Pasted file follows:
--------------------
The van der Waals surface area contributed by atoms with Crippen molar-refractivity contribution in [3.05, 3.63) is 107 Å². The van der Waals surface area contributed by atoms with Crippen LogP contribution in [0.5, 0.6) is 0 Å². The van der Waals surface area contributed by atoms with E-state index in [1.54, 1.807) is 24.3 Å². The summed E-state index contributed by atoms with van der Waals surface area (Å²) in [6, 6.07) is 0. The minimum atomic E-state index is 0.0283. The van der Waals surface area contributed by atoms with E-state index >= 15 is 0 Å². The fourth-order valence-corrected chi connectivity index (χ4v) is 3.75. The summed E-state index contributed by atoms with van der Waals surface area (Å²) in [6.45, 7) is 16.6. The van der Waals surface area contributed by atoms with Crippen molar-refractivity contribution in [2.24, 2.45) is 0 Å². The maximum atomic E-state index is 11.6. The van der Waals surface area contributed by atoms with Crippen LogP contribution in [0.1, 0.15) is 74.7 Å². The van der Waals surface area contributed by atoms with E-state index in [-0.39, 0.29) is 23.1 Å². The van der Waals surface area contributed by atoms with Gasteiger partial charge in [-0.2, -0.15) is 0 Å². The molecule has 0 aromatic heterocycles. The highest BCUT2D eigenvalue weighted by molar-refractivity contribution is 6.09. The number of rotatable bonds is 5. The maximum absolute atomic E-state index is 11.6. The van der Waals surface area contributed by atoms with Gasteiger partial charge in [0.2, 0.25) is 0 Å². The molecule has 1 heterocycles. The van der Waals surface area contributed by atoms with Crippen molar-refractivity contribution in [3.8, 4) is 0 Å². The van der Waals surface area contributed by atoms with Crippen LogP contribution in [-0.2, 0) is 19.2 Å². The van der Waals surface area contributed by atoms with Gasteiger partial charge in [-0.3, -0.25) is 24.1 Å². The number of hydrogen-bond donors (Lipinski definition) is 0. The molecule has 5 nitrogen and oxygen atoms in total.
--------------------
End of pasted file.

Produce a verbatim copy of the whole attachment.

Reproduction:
The van der Waals surface area contributed by atoms with Crippen molar-refractivity contribution in [3.05, 3.63) is 107 Å². The van der Waals surface area contributed by atoms with Crippen LogP contribution in [0.5, 0.6) is 0 Å². The van der Waals surface area contributed by atoms with E-state index in [1.54, 1.807) is 24.3 Å². The summed E-state index contributed by atoms with van der Waals surface area (Å²) in [6, 6.07) is 0. The minimum atomic E-state index is 0.0283. The van der Waals surface area contributed by atoms with E-state index >= 15 is 0 Å². The fourth-order valence-corrected chi connectivity index (χ4v) is 3.75. The summed E-state index contributed by atoms with van der Waals surface area (Å²) in [6.45, 7) is 16.6. The van der Waals surface area contributed by atoms with Crippen molar-refractivity contribution in [2.24, 2.45) is 0 Å². The maximum atomic E-state index is 11.6. The van der Waals surface area contributed by atoms with Crippen LogP contribution in [0.1, 0.15) is 74.7 Å². The van der Waals surface area contributed by atoms with E-state index in [-0.39, 0.29) is 23.1 Å². The van der Waals surface area contributed by atoms with Gasteiger partial charge in [-0.2, -0.15) is 0 Å². The molecule has 0 aromatic heterocycles. The highest BCUT2D eigenvalue weighted by molar-refractivity contribution is 6.09. The number of rotatable bonds is 5. The maximum absolute atomic E-state index is 11.6. The van der Waals surface area contributed by atoms with Gasteiger partial charge in [0.2, 0.25) is 0 Å². The molecule has 1 heterocycles. The van der Waals surface area contributed by atoms with Crippen molar-refractivity contribution in [3.8, 4) is 0 Å². The van der Waals surface area contributed by atoms with Crippen LogP contribution in [-0.2, 0) is 19.2 Å². The van der Waals surface area contributed by atoms with Gasteiger partial charge in [-0.3, -0.25) is 24.1 Å². The number of hydrogen-bond donors (Lipinski definition) is 0. The molecule has 5 nitrogen and oxygen atoms in total.